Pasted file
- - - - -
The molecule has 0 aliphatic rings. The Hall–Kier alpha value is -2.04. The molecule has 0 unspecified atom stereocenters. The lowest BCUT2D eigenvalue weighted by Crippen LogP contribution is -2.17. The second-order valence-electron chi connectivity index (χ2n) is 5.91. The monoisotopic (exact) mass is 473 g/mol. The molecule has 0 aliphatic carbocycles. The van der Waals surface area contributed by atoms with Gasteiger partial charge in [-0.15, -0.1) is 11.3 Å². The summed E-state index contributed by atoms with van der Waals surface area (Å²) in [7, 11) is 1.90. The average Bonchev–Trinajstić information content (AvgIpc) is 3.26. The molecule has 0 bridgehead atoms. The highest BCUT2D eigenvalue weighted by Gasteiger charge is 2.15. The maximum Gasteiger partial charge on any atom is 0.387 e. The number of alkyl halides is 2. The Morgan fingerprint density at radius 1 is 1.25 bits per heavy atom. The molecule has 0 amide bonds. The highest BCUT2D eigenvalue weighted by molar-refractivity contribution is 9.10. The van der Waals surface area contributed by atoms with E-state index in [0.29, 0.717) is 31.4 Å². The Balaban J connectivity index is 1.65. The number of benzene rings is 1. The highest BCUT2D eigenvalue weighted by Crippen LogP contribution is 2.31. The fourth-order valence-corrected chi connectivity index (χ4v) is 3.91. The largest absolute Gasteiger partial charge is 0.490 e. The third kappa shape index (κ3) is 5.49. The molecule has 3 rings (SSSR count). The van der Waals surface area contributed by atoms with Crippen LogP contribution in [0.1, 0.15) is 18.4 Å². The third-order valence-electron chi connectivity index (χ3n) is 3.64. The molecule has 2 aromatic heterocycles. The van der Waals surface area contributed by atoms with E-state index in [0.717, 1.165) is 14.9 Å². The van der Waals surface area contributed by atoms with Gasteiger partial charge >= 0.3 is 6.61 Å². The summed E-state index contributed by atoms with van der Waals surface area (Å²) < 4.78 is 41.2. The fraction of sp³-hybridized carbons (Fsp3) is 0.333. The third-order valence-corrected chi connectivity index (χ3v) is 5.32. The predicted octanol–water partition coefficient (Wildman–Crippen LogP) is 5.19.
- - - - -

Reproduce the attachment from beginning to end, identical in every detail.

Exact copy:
The molecule has 0 aliphatic rings. The Hall–Kier alpha value is -2.04. The molecule has 0 unspecified atom stereocenters. The lowest BCUT2D eigenvalue weighted by Crippen LogP contribution is -2.17. The second-order valence-electron chi connectivity index (χ2n) is 5.91. The monoisotopic (exact) mass is 473 g/mol. The molecule has 0 aliphatic carbocycles. The van der Waals surface area contributed by atoms with Gasteiger partial charge in [-0.15, -0.1) is 11.3 Å². The summed E-state index contributed by atoms with van der Waals surface area (Å²) in [7, 11) is 1.90. The average Bonchev–Trinajstić information content (AvgIpc) is 3.26. The molecule has 0 bridgehead atoms. The highest BCUT2D eigenvalue weighted by Gasteiger charge is 2.15. The maximum Gasteiger partial charge on any atom is 0.387 e. The number of alkyl halides is 2. The Morgan fingerprint density at radius 1 is 1.25 bits per heavy atom. The molecule has 0 amide bonds. The highest BCUT2D eigenvalue weighted by molar-refractivity contribution is 9.10. The van der Waals surface area contributed by atoms with E-state index in [0.29, 0.717) is 31.4 Å². The Balaban J connectivity index is 1.65. The number of benzene rings is 1. The highest BCUT2D eigenvalue weighted by Crippen LogP contribution is 2.31. The fourth-order valence-corrected chi connectivity index (χ4v) is 3.91. The largest absolute Gasteiger partial charge is 0.490 e. The third kappa shape index (κ3) is 5.49. The molecule has 3 rings (SSSR count). The van der Waals surface area contributed by atoms with Crippen LogP contribution in [0.1, 0.15) is 18.4 Å². The third-order valence-electron chi connectivity index (χ3n) is 3.64. The molecule has 2 aromatic heterocycles. The van der Waals surface area contributed by atoms with E-state index in [0.717, 1.165) is 14.9 Å². The van der Waals surface area contributed by atoms with Gasteiger partial charge >= 0.3 is 6.61 Å². The summed E-state index contributed by atoms with van der Waals surface area (Å²) < 4.78 is 41.2. The fraction of sp³-hybridized carbons (Fsp3) is 0.333. The third-order valence-corrected chi connectivity index (χ3v) is 5.32. The predicted octanol–water partition coefficient (Wildman–Crippen LogP) is 5.19.